“Twitter is continuing its effort to detect and prevent malicious automation by leveraging our technological capabilities and investing in initiatives aimed at understanding and addressing behavioral patterns associated with such accounts.”

She cited the launch of the Information Quality initiative as an example. Rolled out in early 2017, the initiative was an effort aimed at enhancing Twitter’s strategies to “detect and stop malicious automation, improve machine learning to spot spam, and increase the precision of (its) tools”.

According to Ms Reen, Twitter is seeing results. It now detects and blocks about 523,000 logins daily suspected of being generated through malicious automation. In December 2017, its systems identified and challenged more than 6.4 million suspicious accounts globally per week - a 60 per cent increase in detection rate from two months earlier.

The social media platform also developed new techniques to spot malicious automation. These include improvements to its phone verification process and introduction of new challenges, such as the reCAPTCHAs to help validate if a human is in control of an account. 

Moving forward, it will invest further in machine-learning capabilities that will help it detect and mitigate the effect on users of fake, coordinated, and automated account activity, said Ms Reen in her written representation. 

But in the long run, the solution to counter online falsehoods must include the active involvement of governments, civil society and non-government organisations (NGOs) in addressing media literacy as well, she added.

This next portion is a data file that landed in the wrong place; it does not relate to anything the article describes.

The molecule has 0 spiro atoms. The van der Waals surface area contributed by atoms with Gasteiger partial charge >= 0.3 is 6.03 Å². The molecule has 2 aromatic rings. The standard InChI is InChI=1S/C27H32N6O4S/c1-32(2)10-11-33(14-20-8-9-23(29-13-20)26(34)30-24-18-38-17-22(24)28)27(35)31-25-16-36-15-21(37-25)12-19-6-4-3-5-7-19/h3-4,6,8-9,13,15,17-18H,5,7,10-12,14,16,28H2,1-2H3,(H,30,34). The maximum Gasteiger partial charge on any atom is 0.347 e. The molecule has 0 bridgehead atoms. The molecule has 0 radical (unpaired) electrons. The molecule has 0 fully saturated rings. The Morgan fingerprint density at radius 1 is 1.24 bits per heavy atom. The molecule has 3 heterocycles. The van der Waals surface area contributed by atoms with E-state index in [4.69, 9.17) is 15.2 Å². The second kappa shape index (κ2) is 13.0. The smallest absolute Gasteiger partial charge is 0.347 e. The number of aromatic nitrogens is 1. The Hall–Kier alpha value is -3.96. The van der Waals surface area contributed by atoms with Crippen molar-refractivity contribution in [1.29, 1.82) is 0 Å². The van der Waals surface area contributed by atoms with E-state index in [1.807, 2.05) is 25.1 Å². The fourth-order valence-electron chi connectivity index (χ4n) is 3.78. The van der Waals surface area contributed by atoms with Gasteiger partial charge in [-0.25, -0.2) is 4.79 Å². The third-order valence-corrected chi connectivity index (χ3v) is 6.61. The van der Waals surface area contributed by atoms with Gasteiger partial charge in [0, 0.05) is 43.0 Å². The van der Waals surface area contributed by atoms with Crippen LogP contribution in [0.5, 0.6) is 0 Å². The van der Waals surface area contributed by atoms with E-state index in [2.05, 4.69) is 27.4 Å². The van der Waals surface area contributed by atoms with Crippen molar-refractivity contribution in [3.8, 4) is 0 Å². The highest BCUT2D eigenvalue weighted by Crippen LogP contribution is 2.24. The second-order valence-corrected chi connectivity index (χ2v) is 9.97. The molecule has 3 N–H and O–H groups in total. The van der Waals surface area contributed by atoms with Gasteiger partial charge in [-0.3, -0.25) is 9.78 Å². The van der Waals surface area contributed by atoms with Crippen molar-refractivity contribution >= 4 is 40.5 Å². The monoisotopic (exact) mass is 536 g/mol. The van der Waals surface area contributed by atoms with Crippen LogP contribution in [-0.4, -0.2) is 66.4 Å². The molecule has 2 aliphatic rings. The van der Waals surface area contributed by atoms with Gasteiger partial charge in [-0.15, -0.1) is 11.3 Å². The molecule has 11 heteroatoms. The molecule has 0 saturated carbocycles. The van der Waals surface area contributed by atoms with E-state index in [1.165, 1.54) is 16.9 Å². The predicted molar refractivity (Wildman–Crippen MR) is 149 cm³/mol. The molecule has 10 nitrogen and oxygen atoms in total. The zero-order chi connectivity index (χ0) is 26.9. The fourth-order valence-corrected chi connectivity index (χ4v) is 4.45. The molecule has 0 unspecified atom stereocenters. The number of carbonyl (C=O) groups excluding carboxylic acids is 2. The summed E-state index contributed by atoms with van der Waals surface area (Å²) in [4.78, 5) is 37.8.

Internet search giant Google said its role is to help people “find useful and relevant information by supporting the development and detection of quality content online, restricting the flow of money to deliberately misleading content, and ensuring (its) reporting and feedback tools are as effective as they can be”.

It was represented by its News Lab lead for Asia Pacific, Irene Jay Liu, at the public hearing. 

On how it supports and promotes quality content, Google said it sees itself as “playing a constructive role” by helping build capacity for the production and the detection of authoritative journalistic content. This, however, requires strong collaboration with the news industry and the news verification community. 

It is also investing in several avenues from working with fact-check organisations, teaming up with newsrooms around the world to surfacing new indicators, such as The Trust Project, which looks at ways of differentiating authoritative journalism from promotional content and fakery. 

Google is also committed to development tools and technology to help people find information they want, said Ms Liu in her written representation. 

For instance, it recently took steps to allow publishers to highlight fact-checked content, as well as help users find and consult more easily articles that provide a critical outlook on claims made by others. It has rolled this out in Google News and will be expanding it to Google Search globally in all languages. 

Lastly, it said it is stemming the flow of money to misrepresentative, misleading content and improving its advertiser controls. 

“We have made public commitments to raise the bar on our policies, by taking a tougher stance on hateful and derogatory content, helping advertisers more easily and consistently choose where their ads appear, and increasing our investments in people and tools that help us prevent ads from appearing on potentially objectionable content,” said Ms Liu.

For publisher websites, Google is rolling out new technology to enforce its policies at the page level, instead of at the site level. This will help it “act more frequently and quickly on potential infractions, instead of gauging whether the severity of a given violation is enough to take action against an entire site,” she added.

Source: CNA/sk